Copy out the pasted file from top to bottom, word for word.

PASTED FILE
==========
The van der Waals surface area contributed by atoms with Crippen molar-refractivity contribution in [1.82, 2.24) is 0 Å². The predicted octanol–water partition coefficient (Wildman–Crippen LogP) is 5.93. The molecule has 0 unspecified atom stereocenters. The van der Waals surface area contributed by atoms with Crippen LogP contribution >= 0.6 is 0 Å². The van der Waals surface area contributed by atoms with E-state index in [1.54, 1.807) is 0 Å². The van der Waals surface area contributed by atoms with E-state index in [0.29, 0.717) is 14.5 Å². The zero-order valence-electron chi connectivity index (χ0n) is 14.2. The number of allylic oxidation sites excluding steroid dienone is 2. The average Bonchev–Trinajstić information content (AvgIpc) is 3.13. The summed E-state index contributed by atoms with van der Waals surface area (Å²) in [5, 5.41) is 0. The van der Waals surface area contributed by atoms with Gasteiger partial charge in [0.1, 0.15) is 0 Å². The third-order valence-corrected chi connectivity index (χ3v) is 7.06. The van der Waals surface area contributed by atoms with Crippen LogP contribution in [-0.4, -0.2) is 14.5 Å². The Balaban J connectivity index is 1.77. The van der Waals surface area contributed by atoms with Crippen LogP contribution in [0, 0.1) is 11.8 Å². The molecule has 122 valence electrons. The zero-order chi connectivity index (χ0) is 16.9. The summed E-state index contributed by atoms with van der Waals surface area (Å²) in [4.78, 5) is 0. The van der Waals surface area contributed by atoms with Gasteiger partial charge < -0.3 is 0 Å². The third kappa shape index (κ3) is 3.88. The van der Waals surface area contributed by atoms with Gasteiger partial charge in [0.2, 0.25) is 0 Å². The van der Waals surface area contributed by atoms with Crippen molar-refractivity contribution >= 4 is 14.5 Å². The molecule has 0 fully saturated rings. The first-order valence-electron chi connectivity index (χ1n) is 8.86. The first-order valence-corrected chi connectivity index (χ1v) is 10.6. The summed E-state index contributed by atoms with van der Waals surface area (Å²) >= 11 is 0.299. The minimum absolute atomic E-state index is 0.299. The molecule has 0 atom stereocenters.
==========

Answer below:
The van der Waals surface area contributed by atoms with Crippen molar-refractivity contribution in [1.82, 2.24) is 0 Å². The predicted octanol–water partition coefficient (Wildman–Crippen LogP) is 5.93. The molecule has 0 unspecified atom stereocenters. The van der Waals surface area contributed by atoms with Crippen LogP contribution >= 0.6 is 0 Å². The van der Waals surface area contributed by atoms with E-state index in [1.54, 1.807) is 0 Å². The van der Waals surface area contributed by atoms with E-state index in [0.29, 0.717) is 14.5 Å². The zero-order valence-electron chi connectivity index (χ0n) is 14.2. The number of allylic oxidation sites excluding steroid dienone is 2. The average Bonchev–Trinajstić information content (AvgIpc) is 3.13. The summed E-state index contributed by atoms with van der Waals surface area (Å²) in [5, 5.41) is 0. The van der Waals surface area contributed by atoms with Gasteiger partial charge in [0.1, 0.15) is 0 Å². The third-order valence-corrected chi connectivity index (χ3v) is 7.06. The van der Waals surface area contributed by atoms with Crippen LogP contribution in [-0.4, -0.2) is 14.5 Å². The Balaban J connectivity index is 1.77. The van der Waals surface area contributed by atoms with Crippen LogP contribution in [0, 0.1) is 11.8 Å². The molecule has 122 valence electrons. The zero-order chi connectivity index (χ0) is 16.9. The summed E-state index contributed by atoms with van der Waals surface area (Å²) in [4.78, 5) is 0. The van der Waals surface area contributed by atoms with Gasteiger partial charge < -0.3 is 0 Å². The third kappa shape index (κ3) is 3.88. The van der Waals surface area contributed by atoms with Gasteiger partial charge in [0.2, 0.25) is 0 Å². The van der Waals surface area contributed by atoms with Crippen molar-refractivity contribution >= 4 is 14.5 Å². The molecule has 0 fully saturated rings. The first-order valence-electron chi connectivity index (χ1n) is 8.86. The first-order valence-corrected chi connectivity index (χ1v) is 10.6. The summed E-state index contributed by atoms with van der Waals surface area (Å²) >= 11 is 0.299. The minimum absolute atomic E-state index is 0.299. The molecule has 0 atom stereocenters.